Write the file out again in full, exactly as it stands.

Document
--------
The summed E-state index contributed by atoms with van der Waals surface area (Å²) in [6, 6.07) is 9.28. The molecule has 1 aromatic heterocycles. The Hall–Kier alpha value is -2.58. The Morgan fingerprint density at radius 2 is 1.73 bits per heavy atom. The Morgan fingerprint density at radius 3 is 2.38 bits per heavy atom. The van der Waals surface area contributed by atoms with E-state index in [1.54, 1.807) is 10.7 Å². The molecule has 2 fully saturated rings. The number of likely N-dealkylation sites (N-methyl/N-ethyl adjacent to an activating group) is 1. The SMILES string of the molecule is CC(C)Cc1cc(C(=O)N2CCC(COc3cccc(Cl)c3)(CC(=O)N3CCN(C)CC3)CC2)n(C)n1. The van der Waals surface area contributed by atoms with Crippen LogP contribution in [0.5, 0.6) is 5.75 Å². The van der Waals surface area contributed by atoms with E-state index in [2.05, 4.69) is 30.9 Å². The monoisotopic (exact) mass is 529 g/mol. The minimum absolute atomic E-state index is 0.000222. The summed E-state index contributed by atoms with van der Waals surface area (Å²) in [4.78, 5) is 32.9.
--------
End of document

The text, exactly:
The summed E-state index contributed by atoms with van der Waals surface area (Å²) in [6, 6.07) is 9.28. The molecule has 1 aromatic heterocycles. The Hall–Kier alpha value is -2.58. The Morgan fingerprint density at radius 2 is 1.73 bits per heavy atom. The Morgan fingerprint density at radius 3 is 2.38 bits per heavy atom. The van der Waals surface area contributed by atoms with E-state index in [1.54, 1.807) is 10.7 Å². The molecule has 2 fully saturated rings. The number of likely N-dealkylation sites (N-methyl/N-ethyl adjacent to an activating group) is 1. The SMILES string of the molecule is CC(C)Cc1cc(C(=O)N2CCC(COc3cccc(Cl)c3)(CC(=O)N3CCN(C)CC3)CC2)n(C)n1. The van der Waals surface area contributed by atoms with Crippen LogP contribution in [0.5, 0.6) is 5.75 Å². The van der Waals surface area contributed by atoms with E-state index in [2.05, 4.69) is 30.9 Å². The monoisotopic (exact) mass is 529 g/mol. The minimum absolute atomic E-state index is 0.000222. The summed E-state index contributed by atoms with van der Waals surface area (Å²) in [4.78, 5) is 32.9.